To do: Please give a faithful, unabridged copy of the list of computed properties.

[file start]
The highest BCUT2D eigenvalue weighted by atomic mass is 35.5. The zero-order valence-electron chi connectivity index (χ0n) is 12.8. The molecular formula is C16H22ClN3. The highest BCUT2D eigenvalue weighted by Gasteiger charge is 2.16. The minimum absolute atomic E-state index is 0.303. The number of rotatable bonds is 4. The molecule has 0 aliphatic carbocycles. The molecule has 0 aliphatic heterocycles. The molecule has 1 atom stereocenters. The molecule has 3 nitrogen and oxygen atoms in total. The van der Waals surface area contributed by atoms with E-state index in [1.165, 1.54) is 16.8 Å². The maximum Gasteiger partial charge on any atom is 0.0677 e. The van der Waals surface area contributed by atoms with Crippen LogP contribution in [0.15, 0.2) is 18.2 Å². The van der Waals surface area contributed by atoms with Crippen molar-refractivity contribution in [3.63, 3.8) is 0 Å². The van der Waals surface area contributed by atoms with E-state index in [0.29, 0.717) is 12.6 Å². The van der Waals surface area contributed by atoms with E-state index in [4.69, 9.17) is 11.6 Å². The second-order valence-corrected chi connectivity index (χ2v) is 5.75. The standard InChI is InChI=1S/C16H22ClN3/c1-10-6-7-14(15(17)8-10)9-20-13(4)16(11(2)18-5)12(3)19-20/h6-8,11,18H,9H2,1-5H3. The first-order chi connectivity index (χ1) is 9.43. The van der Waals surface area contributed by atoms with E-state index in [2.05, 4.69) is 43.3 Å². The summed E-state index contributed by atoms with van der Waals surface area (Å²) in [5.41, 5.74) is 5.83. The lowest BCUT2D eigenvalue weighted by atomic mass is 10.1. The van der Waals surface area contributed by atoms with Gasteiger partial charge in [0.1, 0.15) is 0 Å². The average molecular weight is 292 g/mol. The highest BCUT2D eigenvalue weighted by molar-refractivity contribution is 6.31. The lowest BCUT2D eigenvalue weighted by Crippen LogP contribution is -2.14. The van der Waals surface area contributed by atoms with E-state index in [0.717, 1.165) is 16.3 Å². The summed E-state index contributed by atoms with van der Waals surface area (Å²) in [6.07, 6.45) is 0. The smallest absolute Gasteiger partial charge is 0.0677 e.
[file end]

The highest BCUT2D eigenvalue weighted by atomic mass is 35.5. The zero-order valence-electron chi connectivity index (χ0n) is 12.8. The molecular formula is C16H22ClN3. The highest BCUT2D eigenvalue weighted by Gasteiger charge is 2.16. The minimum absolute atomic E-state index is 0.303. The number of rotatable bonds is 4. The molecule has 0 aliphatic carbocycles. The molecule has 0 aliphatic heterocycles. The molecule has 1 atom stereocenters. The molecule has 3 nitrogen and oxygen atoms in total. The van der Waals surface area contributed by atoms with E-state index in [1.165, 1.54) is 16.8 Å². The maximum Gasteiger partial charge on any atom is 0.0677 e. The van der Waals surface area contributed by atoms with Crippen LogP contribution in [0.15, 0.2) is 18.2 Å². The van der Waals surface area contributed by atoms with Crippen molar-refractivity contribution in [3.63, 3.8) is 0 Å². The van der Waals surface area contributed by atoms with E-state index in [0.29, 0.717) is 12.6 Å². The van der Waals surface area contributed by atoms with E-state index in [4.69, 9.17) is 11.6 Å². The second-order valence-corrected chi connectivity index (χ2v) is 5.75. The standard InChI is InChI=1S/C16H22ClN3/c1-10-6-7-14(15(17)8-10)9-20-13(4)16(11(2)18-5)12(3)19-20/h6-8,11,18H,9H2,1-5H3. The first-order chi connectivity index (χ1) is 9.43. The van der Waals surface area contributed by atoms with E-state index in [2.05, 4.69) is 43.3 Å². The summed E-state index contributed by atoms with van der Waals surface area (Å²) in [5.41, 5.74) is 5.83. The lowest BCUT2D eigenvalue weighted by atomic mass is 10.1. The van der Waals surface area contributed by atoms with Gasteiger partial charge in [0.1, 0.15) is 0 Å². The average molecular weight is 292 g/mol. The highest BCUT2D eigenvalue weighted by molar-refractivity contribution is 6.31. The lowest BCUT2D eigenvalue weighted by Crippen LogP contribution is -2.14. The van der Waals surface area contributed by atoms with E-state index in [0.717, 1.165) is 16.3 Å². The summed E-state index contributed by atoms with van der Waals surface area (Å²) in [6.07, 6.45) is 0. The smallest absolute Gasteiger partial charge is 0.0677 e.